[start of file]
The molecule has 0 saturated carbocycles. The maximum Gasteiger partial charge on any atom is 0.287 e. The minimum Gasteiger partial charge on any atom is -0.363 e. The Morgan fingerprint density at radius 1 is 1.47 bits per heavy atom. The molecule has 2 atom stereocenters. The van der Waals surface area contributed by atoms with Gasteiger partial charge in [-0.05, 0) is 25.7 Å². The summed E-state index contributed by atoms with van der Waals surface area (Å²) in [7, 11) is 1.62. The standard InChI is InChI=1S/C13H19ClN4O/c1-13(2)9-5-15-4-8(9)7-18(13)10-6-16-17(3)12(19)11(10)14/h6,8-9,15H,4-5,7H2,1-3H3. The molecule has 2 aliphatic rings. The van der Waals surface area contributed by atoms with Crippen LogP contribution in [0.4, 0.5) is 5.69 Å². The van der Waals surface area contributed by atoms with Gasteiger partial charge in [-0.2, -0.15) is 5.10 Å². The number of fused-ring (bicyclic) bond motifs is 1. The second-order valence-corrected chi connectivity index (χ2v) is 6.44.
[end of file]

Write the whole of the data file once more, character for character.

The molecule has 0 saturated carbocycles. The maximum Gasteiger partial charge on any atom is 0.287 e. The minimum Gasteiger partial charge on any atom is -0.363 e. The Morgan fingerprint density at radius 1 is 1.47 bits per heavy atom. The molecule has 2 atom stereocenters. The van der Waals surface area contributed by atoms with Gasteiger partial charge in [-0.05, 0) is 25.7 Å². The summed E-state index contributed by atoms with van der Waals surface area (Å²) in [7, 11) is 1.62. The standard InChI is InChI=1S/C13H19ClN4O/c1-13(2)9-5-15-4-8(9)7-18(13)10-6-16-17(3)12(19)11(10)14/h6,8-9,15H,4-5,7H2,1-3H3. The molecule has 2 aliphatic rings. The van der Waals surface area contributed by atoms with Crippen LogP contribution in [0.4, 0.5) is 5.69 Å². The van der Waals surface area contributed by atoms with Gasteiger partial charge in [-0.2, -0.15) is 5.10 Å². The number of fused-ring (bicyclic) bond motifs is 1. The second-order valence-corrected chi connectivity index (χ2v) is 6.44.